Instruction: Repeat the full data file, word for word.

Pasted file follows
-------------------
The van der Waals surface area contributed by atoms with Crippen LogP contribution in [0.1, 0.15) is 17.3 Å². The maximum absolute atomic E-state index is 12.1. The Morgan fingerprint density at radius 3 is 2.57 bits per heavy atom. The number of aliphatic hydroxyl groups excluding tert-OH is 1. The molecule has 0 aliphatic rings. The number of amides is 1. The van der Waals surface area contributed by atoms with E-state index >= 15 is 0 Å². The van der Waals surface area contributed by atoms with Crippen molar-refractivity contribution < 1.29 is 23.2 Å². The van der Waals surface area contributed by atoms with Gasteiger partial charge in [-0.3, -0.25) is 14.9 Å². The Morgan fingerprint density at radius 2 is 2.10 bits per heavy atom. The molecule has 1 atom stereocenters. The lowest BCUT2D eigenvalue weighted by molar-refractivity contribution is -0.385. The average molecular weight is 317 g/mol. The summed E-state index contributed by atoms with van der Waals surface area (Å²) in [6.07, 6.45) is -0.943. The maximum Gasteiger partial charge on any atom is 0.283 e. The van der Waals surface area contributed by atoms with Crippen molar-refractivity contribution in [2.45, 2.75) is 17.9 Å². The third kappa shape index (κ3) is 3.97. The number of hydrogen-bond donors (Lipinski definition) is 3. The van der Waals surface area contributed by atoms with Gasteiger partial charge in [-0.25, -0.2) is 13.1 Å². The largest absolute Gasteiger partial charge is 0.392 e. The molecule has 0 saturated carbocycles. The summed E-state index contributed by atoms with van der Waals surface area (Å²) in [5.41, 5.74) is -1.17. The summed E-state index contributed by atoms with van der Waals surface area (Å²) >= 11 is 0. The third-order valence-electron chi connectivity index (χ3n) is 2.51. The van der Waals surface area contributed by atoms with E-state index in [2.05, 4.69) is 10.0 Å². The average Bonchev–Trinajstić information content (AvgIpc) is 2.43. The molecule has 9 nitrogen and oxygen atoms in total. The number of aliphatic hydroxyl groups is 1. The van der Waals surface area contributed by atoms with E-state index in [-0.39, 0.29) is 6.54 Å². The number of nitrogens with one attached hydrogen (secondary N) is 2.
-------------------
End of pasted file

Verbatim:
The van der Waals surface area contributed by atoms with Crippen LogP contribution in [0.1, 0.15) is 17.3 Å². The maximum absolute atomic E-state index is 12.1. The Morgan fingerprint density at radius 3 is 2.57 bits per heavy atom. The number of aliphatic hydroxyl groups excluding tert-OH is 1. The molecule has 0 aliphatic rings. The number of amides is 1. The van der Waals surface area contributed by atoms with E-state index >= 15 is 0 Å². The van der Waals surface area contributed by atoms with Crippen molar-refractivity contribution < 1.29 is 23.2 Å². The van der Waals surface area contributed by atoms with Gasteiger partial charge in [-0.3, -0.25) is 14.9 Å². The Morgan fingerprint density at radius 2 is 2.10 bits per heavy atom. The molecule has 1 atom stereocenters. The lowest BCUT2D eigenvalue weighted by molar-refractivity contribution is -0.385. The average molecular weight is 317 g/mol. The summed E-state index contributed by atoms with van der Waals surface area (Å²) in [6.07, 6.45) is -0.943. The maximum Gasteiger partial charge on any atom is 0.283 e. The van der Waals surface area contributed by atoms with Crippen molar-refractivity contribution in [2.45, 2.75) is 17.9 Å². The third kappa shape index (κ3) is 3.97. The number of hydrogen-bond donors (Lipinski definition) is 3. The van der Waals surface area contributed by atoms with Gasteiger partial charge in [-0.25, -0.2) is 13.1 Å². The largest absolute Gasteiger partial charge is 0.392 e. The molecule has 0 saturated carbocycles. The summed E-state index contributed by atoms with van der Waals surface area (Å²) in [5.41, 5.74) is -1.17. The summed E-state index contributed by atoms with van der Waals surface area (Å²) >= 11 is 0. The third-order valence-electron chi connectivity index (χ3n) is 2.51. The van der Waals surface area contributed by atoms with E-state index in [2.05, 4.69) is 10.0 Å². The average Bonchev–Trinajstić information content (AvgIpc) is 2.43. The molecule has 9 nitrogen and oxygen atoms in total. The number of aliphatic hydroxyl groups is 1. The van der Waals surface area contributed by atoms with E-state index in [-0.39, 0.29) is 6.54 Å². The number of nitrogens with one attached hydrogen (secondary N) is 2.